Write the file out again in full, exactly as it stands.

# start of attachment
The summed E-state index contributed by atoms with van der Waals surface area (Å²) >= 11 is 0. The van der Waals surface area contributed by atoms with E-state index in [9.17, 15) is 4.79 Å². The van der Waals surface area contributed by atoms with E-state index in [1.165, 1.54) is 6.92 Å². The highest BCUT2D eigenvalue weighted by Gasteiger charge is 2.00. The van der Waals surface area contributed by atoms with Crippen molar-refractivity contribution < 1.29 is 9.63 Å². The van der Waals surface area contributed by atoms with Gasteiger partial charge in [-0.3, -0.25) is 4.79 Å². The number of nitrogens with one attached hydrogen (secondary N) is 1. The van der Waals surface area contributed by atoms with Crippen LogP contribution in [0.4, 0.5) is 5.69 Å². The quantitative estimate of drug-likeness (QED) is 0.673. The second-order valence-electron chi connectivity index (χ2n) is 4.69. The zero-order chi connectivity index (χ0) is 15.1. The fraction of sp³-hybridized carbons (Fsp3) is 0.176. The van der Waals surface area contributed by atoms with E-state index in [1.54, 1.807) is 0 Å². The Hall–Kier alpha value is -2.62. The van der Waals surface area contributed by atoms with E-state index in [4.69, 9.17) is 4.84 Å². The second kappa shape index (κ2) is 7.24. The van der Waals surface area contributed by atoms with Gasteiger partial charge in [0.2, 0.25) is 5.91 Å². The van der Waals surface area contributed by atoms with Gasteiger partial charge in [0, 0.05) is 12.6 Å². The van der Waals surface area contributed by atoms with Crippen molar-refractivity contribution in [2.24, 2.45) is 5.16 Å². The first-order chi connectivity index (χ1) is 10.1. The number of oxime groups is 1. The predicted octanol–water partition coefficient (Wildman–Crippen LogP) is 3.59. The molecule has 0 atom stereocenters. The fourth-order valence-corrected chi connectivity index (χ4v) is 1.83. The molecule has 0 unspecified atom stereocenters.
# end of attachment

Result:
The summed E-state index contributed by atoms with van der Waals surface area (Å²) >= 11 is 0. The van der Waals surface area contributed by atoms with E-state index in [9.17, 15) is 4.79 Å². The van der Waals surface area contributed by atoms with E-state index in [1.165, 1.54) is 6.92 Å². The highest BCUT2D eigenvalue weighted by Gasteiger charge is 2.00. The van der Waals surface area contributed by atoms with Crippen molar-refractivity contribution < 1.29 is 9.63 Å². The van der Waals surface area contributed by atoms with Gasteiger partial charge in [-0.3, -0.25) is 4.79 Å². The number of nitrogens with one attached hydrogen (secondary N) is 1. The van der Waals surface area contributed by atoms with Crippen LogP contribution in [0.4, 0.5) is 5.69 Å². The quantitative estimate of drug-likeness (QED) is 0.673. The second-order valence-electron chi connectivity index (χ2n) is 4.69. The zero-order chi connectivity index (χ0) is 15.1. The fraction of sp³-hybridized carbons (Fsp3) is 0.176. The van der Waals surface area contributed by atoms with E-state index in [1.54, 1.807) is 0 Å². The Hall–Kier alpha value is -2.62. The van der Waals surface area contributed by atoms with E-state index in [4.69, 9.17) is 4.84 Å². The second kappa shape index (κ2) is 7.24. The van der Waals surface area contributed by atoms with Gasteiger partial charge in [0.2, 0.25) is 5.91 Å². The van der Waals surface area contributed by atoms with Gasteiger partial charge in [0, 0.05) is 12.6 Å². The van der Waals surface area contributed by atoms with Crippen molar-refractivity contribution in [2.24, 2.45) is 5.16 Å². The first-order chi connectivity index (χ1) is 10.1. The number of oxime groups is 1. The predicted octanol–water partition coefficient (Wildman–Crippen LogP) is 3.59. The molecule has 0 atom stereocenters. The fourth-order valence-corrected chi connectivity index (χ4v) is 1.83. The molecule has 0 unspecified atom stereocenters.